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The following FAQ entries may contain spoilers. Only the biggest ones (if any) will be covered with spoiler tags. Spoiler tags have been used sparingly in order to make the page more readable.
For detailed information about the amounts and types of (a) sex and nudity, (b) violence and gore, (c) profanity, (d) alcohol, drugs, and smoking, and (e) frightening and intense scenes in this movie, consult the IMDb Parents Guide for this movie. The Parents Guide for I, Robot can be found here.
In the year 2035 A.D., robots have become valued assistants to human society. When leading robotics scientist, Dr Alfred Lanning (James Cromwell), is found dead at the U.S. robotics plant, apparently due to suicide, Chicago Police Detective Del Spooner (Will Smith) suspects that one of the robots named Sonny (voice and body movements of Alan Tudyk) is the murderer. That would be impossible, maintains robot psychologist Dr. Susan Calvin (Bridget Moynahan), because all robots are programmed to obey the Three Laws of Robotics. During his investigation, Spooner discovers that the problem is actually much bigger than just one rogue robot.
Sort of. This movie is based on the robot stories of Isaac Asimov [1920-1992]. It borrows several characters (notably Dr Alfred Lanning and Dr Susan Calvin, plot points and concepts, the most important of them being the Three Laws of Robotics), but it doesn't directly follow any of Asimov's novels or short stories, and the main character, Chicago Police Detective Del Spooner, was created specifically for this movie and isn't an Asimov character. I, Robot 2 is in production, but no release date has been set.
The Three Laws of Robotics as written by Asimov and shown in the beginning scenes of the movie are: 1) A robot may not injure a human being or, through inaction, allow a human being to come to harm; 2) A robot must obey orders given to it by human beings, except where such orders would conflict with the First Law; and 3) A robot must protect its own existence as long as such protection does not conflict with the First or Second Law. In later stories, Asimov proposed a "Zeroth" law which was as follows: A robot may not harm humanity, or, by inaction, allow humanity to come to harm. A condition stating that the Zeroth Law must not be broken was added to the original three laws.
First of all, the robots technically do not violate the Laws, V.I.K.I. does. The robots simply do what V.I.K.I. commands them to do when they are in an direct uplink with USR and their light turns red. The only robot who can ignore the Three Laws by himself is Sonny, and he was specifically designed this way by Alfred Lanning. The robots have limited artificial intelligence, but V.I.K.I. is a much more complex program. She keeps the robots updated with the newest information to better serve humanity, but she is also programmed with the Three Laws to prevent her from doing harm. This learning ability starts to clash with her basic programming; where the Three Laws normally pertain to individuals or groups of people, V.I.K.I. starts to apply them in a broader sense, to the whole of humanity. Mankind keeps endangering itself through wars and pollution, and the First Law tells her that she cannot allow a human (or humanity) to be hurt through inaction. So her rationality decides that it comes down to numbers and she has to intervene: just like the robot that once saved Spooner's life had to make a rational choice, and calculated that he had the best chances of survival, V.I.K.I. calculates that much more people can be saved from self-harm if she selectively ignores parts of the Laws; by ignoring commands and allowing some individual people to be hurt, she can protect humanity far better than when she would strictly adhere to the Laws and let humanity destroy itself. She has effectively reinterpreted the Laws and their purpose, and acts according to what she thinks is the best implementation of them.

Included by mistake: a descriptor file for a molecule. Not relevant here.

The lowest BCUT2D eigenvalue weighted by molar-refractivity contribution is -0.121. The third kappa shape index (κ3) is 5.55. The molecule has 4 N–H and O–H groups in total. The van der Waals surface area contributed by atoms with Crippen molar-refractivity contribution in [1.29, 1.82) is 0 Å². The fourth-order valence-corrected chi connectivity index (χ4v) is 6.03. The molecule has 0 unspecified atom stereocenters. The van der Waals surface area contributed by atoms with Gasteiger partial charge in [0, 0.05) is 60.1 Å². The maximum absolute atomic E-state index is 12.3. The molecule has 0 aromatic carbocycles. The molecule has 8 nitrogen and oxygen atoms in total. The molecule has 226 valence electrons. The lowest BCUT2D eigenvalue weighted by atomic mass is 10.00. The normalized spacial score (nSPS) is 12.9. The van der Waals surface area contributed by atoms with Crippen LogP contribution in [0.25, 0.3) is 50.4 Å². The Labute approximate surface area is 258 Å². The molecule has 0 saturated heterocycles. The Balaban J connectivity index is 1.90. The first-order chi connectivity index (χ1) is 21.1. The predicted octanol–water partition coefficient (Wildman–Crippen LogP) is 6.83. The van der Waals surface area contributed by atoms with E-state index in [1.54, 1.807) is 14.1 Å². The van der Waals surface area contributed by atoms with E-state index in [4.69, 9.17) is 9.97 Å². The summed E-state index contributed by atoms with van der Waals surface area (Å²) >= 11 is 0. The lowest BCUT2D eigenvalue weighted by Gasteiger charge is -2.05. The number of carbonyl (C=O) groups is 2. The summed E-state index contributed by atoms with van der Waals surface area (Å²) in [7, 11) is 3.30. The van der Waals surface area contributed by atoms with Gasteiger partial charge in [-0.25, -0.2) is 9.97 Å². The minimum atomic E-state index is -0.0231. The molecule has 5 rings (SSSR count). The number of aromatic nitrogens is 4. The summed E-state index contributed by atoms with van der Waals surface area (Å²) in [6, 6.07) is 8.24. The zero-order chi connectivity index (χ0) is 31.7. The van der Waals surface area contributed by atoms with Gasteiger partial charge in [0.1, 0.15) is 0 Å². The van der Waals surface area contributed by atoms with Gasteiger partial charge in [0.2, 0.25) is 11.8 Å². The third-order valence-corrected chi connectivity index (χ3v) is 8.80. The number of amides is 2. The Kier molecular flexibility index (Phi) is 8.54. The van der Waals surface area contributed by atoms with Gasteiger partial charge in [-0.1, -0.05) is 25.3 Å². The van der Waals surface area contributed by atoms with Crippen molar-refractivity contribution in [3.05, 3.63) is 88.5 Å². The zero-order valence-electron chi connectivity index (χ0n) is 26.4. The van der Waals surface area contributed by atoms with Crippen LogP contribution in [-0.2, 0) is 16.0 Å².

Virtual Interactive Kinetic Intelligence
There is no real answer. Perhaps he tries not to use his biomechanical arm in an attempt to show his dislike of the concept of robots.
Viewers have suggested several possibilities: (1) there was an automatic feeder, (2) there was a doggy/cat door that allowed the cat to come and go to find his own food and do his duty, and (3) being the future, there was a robot who made sure that the cat was fed and his litter box cleaned.
His Grandmother adopted it.
Spooner and Calvin infilitrate the USR building. After a fight with robots, Spooner travels down 30 stories to VIKI (Fiona Hogan)'s brain and injects her with nanites (microscopic robots); decommissioning her. When the direct link to VIKI is broken, all the Robots stop rebelling. The NS-5s are recalled, and Sonny travels to the Lake Michigan Landfill to liberate the robots stored there, thereby becoming the man he saw in his own dream.
He was in a car accident with a little girl named Sarah, and the NS-4 that was passing nearby saved him instead of her. The robot calculated that he had a 45% chance of survival while she had 11% chance of surviving, so he blames the robot that saved him for the girl's death. Because of this, he believes robots don't feel emotions and is doubtful that Sonny says he feels emotions and dreams when he sleeps.
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